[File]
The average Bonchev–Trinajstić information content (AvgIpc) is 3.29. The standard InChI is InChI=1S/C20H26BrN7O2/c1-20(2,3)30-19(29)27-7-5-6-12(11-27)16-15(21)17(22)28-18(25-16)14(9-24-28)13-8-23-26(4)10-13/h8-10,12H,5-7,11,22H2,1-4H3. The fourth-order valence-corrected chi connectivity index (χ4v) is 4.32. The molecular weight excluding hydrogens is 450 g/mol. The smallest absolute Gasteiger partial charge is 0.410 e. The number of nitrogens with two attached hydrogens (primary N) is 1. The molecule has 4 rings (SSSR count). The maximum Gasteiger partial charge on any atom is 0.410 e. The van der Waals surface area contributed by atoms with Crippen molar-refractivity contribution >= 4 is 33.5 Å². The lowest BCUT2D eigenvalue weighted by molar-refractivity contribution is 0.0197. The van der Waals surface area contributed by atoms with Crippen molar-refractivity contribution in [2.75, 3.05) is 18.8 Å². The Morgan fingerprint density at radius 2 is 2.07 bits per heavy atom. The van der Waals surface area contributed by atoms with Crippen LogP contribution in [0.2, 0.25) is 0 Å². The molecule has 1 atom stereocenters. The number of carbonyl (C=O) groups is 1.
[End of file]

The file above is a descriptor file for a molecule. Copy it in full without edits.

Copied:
The average Bonchev–Trinajstić information content (AvgIpc) is 3.29. The standard InChI is InChI=1S/C20H26BrN7O2/c1-20(2,3)30-19(29)27-7-5-6-12(11-27)16-15(21)17(22)28-18(25-16)14(9-24-28)13-8-23-26(4)10-13/h8-10,12H,5-7,11,22H2,1-4H3. The fourth-order valence-corrected chi connectivity index (χ4v) is 4.32. The molecular weight excluding hydrogens is 450 g/mol. The smallest absolute Gasteiger partial charge is 0.410 e. The number of nitrogens with two attached hydrogens (primary N) is 1. The molecule has 4 rings (SSSR count). The maximum Gasteiger partial charge on any atom is 0.410 e. The van der Waals surface area contributed by atoms with Crippen molar-refractivity contribution >= 4 is 33.5 Å². The lowest BCUT2D eigenvalue weighted by molar-refractivity contribution is 0.0197. The van der Waals surface area contributed by atoms with Crippen molar-refractivity contribution in [2.75, 3.05) is 18.8 Å². The Morgan fingerprint density at radius 2 is 2.07 bits per heavy atom. The van der Waals surface area contributed by atoms with Crippen LogP contribution in [0.2, 0.25) is 0 Å². The molecule has 1 atom stereocenters. The number of carbonyl (C=O) groups is 1.